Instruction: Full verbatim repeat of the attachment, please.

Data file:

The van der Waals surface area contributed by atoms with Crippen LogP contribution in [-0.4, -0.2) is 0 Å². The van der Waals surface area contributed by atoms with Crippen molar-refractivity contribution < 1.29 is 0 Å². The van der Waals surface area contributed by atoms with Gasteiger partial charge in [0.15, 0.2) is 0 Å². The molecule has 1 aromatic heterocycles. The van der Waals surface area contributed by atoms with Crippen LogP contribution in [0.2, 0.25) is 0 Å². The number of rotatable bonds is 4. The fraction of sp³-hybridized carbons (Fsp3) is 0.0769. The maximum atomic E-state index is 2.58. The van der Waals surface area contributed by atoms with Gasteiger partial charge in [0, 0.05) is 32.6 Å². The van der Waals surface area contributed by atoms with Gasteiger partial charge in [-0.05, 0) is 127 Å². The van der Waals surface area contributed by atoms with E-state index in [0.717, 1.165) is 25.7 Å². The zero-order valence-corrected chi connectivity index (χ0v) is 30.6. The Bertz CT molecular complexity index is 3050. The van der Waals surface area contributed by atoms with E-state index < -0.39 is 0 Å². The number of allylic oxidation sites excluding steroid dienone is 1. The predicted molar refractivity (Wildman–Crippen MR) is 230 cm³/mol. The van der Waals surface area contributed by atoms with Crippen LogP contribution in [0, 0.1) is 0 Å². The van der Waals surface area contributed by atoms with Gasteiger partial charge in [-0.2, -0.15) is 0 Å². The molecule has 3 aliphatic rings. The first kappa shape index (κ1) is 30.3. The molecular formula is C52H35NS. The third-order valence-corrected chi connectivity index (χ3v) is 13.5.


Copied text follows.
The van der Waals surface area contributed by atoms with Crippen LogP contribution in [-0.4, -0.2) is 0 Å². The van der Waals surface area contributed by atoms with Crippen molar-refractivity contribution < 1.29 is 0 Å². The van der Waals surface area contributed by atoms with Gasteiger partial charge in [0.15, 0.2) is 0 Å². The molecule has 1 aromatic heterocycles. The van der Waals surface area contributed by atoms with Crippen LogP contribution in [0.2, 0.25) is 0 Å². The number of rotatable bonds is 4. The fraction of sp³-hybridized carbons (Fsp3) is 0.0769. The maximum atomic E-state index is 2.58. The van der Waals surface area contributed by atoms with Gasteiger partial charge in [0, 0.05) is 32.6 Å². The van der Waals surface area contributed by atoms with Gasteiger partial charge in [-0.05, 0) is 127 Å². The van der Waals surface area contributed by atoms with E-state index in [0.717, 1.165) is 25.7 Å². The zero-order valence-corrected chi connectivity index (χ0v) is 30.6. The Bertz CT molecular complexity index is 3050. The van der Waals surface area contributed by atoms with E-state index < -0.39 is 0 Å². The number of allylic oxidation sites excluding steroid dienone is 1. The predicted molar refractivity (Wildman–Crippen MR) is 230 cm³/mol. The van der Waals surface area contributed by atoms with Crippen LogP contribution in [0, 0.1) is 0 Å². The van der Waals surface area contributed by atoms with Gasteiger partial charge in [-0.2, -0.15) is 0 Å². The molecule has 3 aliphatic rings. The first kappa shape index (κ1) is 30.3. The molecular formula is C52H35NS. The third-order valence-corrected chi connectivity index (χ3v) is 13.5.